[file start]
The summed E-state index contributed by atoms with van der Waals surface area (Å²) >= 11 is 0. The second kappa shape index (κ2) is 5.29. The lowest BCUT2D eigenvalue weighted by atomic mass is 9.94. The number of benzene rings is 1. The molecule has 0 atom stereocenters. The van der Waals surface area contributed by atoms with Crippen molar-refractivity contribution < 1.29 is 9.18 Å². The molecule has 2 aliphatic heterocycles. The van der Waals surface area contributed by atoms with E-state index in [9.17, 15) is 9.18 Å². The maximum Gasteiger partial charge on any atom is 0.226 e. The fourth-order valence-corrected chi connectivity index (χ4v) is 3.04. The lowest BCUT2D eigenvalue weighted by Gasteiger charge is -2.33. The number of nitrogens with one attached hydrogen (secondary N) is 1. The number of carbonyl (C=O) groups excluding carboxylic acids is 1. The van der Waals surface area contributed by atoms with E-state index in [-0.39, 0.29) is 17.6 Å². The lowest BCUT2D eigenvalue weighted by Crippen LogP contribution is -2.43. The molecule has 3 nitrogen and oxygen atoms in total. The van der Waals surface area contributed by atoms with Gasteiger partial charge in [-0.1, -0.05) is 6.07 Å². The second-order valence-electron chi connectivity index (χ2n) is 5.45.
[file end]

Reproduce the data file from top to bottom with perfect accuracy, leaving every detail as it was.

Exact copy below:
The summed E-state index contributed by atoms with van der Waals surface area (Å²) >= 11 is 0. The second kappa shape index (κ2) is 5.29. The lowest BCUT2D eigenvalue weighted by atomic mass is 9.94. The number of benzene rings is 1. The molecule has 0 atom stereocenters. The van der Waals surface area contributed by atoms with Crippen molar-refractivity contribution < 1.29 is 9.18 Å². The molecule has 2 aliphatic heterocycles. The van der Waals surface area contributed by atoms with E-state index in [9.17, 15) is 9.18 Å². The maximum Gasteiger partial charge on any atom is 0.226 e. The fourth-order valence-corrected chi connectivity index (χ4v) is 3.04. The lowest BCUT2D eigenvalue weighted by Gasteiger charge is -2.33. The number of nitrogens with one attached hydrogen (secondary N) is 1. The number of carbonyl (C=O) groups excluding carboxylic acids is 1. The van der Waals surface area contributed by atoms with E-state index in [-0.39, 0.29) is 17.6 Å². The lowest BCUT2D eigenvalue weighted by Crippen LogP contribution is -2.43. The molecule has 3 nitrogen and oxygen atoms in total. The van der Waals surface area contributed by atoms with Gasteiger partial charge in [-0.1, -0.05) is 6.07 Å². The second-order valence-electron chi connectivity index (χ2n) is 5.45.